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Offline Gargan

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Re: At a loss
« Reply #1 on: January 23, 2016, 06:08:28 PM »
Did any of the vets suspect this?http://www.thecattlesite.com/diseaseinfo/192/listeriosis/
Welfare's purpose should be to eliminate, as far as possible, the need for its own existence.  -Ronald reagan

Offline Diamond

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Re: At a loss
« Reply #2 on: January 23, 2016, 10:06:59 PM »
yes all of them considered this, but while he matches the walking in circles all of the symptoms come and go and there is no fever, salivation, no droop of the ears and no facial paralysis . Currently we are treating him with antibiotics on the off chance that it is related, but the vets said highly unlikely.
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Offline KFShorthorns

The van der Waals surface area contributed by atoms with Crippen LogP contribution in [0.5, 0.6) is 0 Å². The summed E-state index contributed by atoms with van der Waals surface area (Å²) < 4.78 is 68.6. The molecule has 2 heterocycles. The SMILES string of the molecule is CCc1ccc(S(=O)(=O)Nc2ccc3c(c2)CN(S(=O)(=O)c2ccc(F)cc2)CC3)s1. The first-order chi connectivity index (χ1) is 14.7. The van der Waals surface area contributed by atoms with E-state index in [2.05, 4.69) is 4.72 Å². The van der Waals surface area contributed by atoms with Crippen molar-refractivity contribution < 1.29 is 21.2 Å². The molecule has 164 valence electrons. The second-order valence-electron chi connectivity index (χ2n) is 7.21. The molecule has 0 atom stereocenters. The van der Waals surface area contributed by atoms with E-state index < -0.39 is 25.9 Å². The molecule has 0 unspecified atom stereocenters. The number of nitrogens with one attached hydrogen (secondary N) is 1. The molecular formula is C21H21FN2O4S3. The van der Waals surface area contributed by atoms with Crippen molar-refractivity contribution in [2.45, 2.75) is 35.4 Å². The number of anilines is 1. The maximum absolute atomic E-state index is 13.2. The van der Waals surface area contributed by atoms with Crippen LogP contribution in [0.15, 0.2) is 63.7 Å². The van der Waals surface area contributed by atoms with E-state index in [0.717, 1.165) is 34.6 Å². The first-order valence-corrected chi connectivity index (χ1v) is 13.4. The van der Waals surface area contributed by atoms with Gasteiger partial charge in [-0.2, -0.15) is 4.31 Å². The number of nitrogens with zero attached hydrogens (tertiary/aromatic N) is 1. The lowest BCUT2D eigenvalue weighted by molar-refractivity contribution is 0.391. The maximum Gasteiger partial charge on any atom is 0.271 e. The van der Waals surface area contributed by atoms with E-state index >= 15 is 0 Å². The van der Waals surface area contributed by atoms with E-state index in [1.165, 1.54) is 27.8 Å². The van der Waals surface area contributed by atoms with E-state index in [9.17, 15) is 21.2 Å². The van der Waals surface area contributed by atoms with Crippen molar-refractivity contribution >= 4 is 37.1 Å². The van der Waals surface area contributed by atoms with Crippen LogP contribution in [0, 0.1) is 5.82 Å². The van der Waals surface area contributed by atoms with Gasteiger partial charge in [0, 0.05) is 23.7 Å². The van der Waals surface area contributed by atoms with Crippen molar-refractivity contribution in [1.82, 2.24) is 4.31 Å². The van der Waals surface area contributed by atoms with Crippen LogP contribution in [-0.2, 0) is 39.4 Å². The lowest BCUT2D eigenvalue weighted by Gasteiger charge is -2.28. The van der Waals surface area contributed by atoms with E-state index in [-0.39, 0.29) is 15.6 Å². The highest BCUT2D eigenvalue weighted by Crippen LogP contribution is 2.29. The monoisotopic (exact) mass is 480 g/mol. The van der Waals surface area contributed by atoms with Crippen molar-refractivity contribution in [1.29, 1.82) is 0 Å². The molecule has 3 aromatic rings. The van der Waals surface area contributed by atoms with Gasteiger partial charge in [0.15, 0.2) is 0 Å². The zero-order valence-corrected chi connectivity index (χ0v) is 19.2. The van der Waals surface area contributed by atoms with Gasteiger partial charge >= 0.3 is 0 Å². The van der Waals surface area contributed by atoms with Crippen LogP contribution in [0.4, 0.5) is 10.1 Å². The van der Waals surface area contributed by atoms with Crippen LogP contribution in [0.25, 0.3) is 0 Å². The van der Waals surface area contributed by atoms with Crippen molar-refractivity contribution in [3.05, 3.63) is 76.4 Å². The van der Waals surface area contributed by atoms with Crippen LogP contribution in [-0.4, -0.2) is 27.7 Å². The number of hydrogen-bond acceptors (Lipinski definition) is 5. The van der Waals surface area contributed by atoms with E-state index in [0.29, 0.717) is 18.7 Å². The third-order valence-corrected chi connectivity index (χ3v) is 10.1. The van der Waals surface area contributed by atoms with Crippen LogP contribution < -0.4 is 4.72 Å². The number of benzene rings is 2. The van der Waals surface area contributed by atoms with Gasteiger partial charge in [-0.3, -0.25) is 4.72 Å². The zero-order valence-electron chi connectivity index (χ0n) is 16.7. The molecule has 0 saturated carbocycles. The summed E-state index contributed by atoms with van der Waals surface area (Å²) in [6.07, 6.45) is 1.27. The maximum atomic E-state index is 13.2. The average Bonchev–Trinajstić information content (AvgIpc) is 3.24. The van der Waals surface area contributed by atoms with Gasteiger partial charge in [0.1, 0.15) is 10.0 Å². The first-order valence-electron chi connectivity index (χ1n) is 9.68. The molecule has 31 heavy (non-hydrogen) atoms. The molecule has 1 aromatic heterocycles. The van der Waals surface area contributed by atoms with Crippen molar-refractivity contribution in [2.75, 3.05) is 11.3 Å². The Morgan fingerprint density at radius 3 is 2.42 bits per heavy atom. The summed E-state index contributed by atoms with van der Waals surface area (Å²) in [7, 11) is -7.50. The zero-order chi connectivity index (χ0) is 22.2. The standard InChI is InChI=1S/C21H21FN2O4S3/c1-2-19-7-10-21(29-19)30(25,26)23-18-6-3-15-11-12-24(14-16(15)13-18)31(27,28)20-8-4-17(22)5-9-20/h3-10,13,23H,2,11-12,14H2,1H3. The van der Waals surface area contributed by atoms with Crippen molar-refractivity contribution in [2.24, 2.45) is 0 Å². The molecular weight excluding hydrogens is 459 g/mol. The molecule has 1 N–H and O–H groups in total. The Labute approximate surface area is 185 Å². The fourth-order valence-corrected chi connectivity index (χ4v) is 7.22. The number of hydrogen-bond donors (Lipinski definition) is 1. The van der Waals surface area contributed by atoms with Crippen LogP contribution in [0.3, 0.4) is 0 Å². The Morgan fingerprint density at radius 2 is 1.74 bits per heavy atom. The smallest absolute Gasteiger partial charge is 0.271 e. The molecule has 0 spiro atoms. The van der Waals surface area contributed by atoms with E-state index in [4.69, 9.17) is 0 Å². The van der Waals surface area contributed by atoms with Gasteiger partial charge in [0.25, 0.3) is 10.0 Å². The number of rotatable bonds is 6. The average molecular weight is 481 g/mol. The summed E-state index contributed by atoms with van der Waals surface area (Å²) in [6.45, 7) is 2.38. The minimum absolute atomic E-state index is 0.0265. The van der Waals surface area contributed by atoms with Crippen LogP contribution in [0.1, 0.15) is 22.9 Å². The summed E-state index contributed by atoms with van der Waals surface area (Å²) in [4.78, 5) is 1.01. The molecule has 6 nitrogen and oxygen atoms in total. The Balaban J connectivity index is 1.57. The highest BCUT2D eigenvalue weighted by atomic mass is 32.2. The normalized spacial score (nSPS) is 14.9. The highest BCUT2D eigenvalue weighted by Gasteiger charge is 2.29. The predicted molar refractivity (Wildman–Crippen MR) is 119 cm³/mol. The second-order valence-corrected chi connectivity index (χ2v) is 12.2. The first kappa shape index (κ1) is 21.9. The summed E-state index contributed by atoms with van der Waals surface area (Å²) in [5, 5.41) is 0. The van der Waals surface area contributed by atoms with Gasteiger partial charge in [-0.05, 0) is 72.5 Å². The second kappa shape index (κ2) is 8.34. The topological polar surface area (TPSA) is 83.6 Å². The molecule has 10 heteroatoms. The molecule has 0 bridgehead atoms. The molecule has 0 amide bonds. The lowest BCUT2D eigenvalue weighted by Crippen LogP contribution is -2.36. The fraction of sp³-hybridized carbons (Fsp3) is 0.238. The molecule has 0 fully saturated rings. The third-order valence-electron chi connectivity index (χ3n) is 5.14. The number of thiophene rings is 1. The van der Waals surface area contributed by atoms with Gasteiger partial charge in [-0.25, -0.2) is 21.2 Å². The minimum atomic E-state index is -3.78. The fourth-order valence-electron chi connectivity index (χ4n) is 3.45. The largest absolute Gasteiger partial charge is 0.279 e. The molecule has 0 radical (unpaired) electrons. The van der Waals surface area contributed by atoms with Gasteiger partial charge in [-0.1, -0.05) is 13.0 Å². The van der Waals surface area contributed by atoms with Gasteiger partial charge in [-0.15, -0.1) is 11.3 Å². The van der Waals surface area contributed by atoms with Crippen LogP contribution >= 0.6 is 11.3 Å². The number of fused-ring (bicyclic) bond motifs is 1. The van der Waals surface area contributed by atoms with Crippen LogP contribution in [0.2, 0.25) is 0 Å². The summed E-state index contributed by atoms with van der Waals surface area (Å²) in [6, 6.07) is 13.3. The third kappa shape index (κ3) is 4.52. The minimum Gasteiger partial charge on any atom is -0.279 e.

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Re: At a loss
« Reply #3 on: January 25, 2016, 10:07:24 AM »
Sounds like it could be a cerebellum issue to me. There is known congenital cerebellum issues in angus, shorthorn, and holsteins, but can also be associated with BVD infection when the cow is pregnant. Always a chance of one-off congenital issues in any breed. If it is a brain issue like that, unfortunately there is no cure. Examining the different areas of the brain (particularly the cerebellum) after putting the calf down would hopefully give you some answers. Be interesting to follow the ET flushmates and see if they ever develop any kind of issues (not saying that they will, just curious!)